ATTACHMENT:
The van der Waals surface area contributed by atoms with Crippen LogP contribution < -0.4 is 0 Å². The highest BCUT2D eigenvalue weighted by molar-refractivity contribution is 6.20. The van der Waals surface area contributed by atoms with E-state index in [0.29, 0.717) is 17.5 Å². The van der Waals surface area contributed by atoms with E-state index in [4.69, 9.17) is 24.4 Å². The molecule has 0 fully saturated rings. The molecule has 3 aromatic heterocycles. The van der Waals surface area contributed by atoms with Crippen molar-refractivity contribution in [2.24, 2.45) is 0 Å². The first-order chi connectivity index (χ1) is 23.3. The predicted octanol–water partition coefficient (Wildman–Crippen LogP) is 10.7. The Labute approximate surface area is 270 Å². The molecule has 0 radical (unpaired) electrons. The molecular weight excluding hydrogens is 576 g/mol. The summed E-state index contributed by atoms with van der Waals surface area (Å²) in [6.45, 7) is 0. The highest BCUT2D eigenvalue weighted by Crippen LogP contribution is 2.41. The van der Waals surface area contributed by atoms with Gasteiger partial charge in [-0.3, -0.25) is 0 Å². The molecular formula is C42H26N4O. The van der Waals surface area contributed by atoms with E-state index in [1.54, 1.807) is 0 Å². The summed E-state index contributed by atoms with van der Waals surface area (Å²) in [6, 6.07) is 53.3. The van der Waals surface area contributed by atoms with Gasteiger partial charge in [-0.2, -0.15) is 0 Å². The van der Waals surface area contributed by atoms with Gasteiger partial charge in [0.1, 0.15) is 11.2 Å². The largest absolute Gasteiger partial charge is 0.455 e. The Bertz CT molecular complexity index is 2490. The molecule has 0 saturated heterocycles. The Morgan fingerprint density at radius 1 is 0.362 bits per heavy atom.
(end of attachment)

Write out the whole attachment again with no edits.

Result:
The van der Waals surface area contributed by atoms with Crippen LogP contribution < -0.4 is 0 Å². The highest BCUT2D eigenvalue weighted by molar-refractivity contribution is 6.20. The van der Waals surface area contributed by atoms with E-state index in [0.29, 0.717) is 17.5 Å². The van der Waals surface area contributed by atoms with E-state index in [4.69, 9.17) is 24.4 Å². The molecule has 0 fully saturated rings. The molecule has 3 aromatic heterocycles. The van der Waals surface area contributed by atoms with Crippen molar-refractivity contribution in [2.24, 2.45) is 0 Å². The first-order chi connectivity index (χ1) is 23.3. The predicted octanol–water partition coefficient (Wildman–Crippen LogP) is 10.7. The Labute approximate surface area is 270 Å². The molecule has 0 radical (unpaired) electrons. The molecular weight excluding hydrogens is 576 g/mol. The summed E-state index contributed by atoms with van der Waals surface area (Å²) in [6.45, 7) is 0. The highest BCUT2D eigenvalue weighted by Crippen LogP contribution is 2.41. The van der Waals surface area contributed by atoms with Gasteiger partial charge in [-0.3, -0.25) is 0 Å². The molecular formula is C42H26N4O. The van der Waals surface area contributed by atoms with E-state index in [1.54, 1.807) is 0 Å². The summed E-state index contributed by atoms with van der Waals surface area (Å²) in [6, 6.07) is 53.3. The van der Waals surface area contributed by atoms with Gasteiger partial charge in [-0.2, -0.15) is 0 Å². The van der Waals surface area contributed by atoms with Gasteiger partial charge in [0.1, 0.15) is 11.2 Å². The largest absolute Gasteiger partial charge is 0.455 e. The Bertz CT molecular complexity index is 2490. The molecule has 0 saturated heterocycles. The Morgan fingerprint density at radius 1 is 0.362 bits per heavy atom.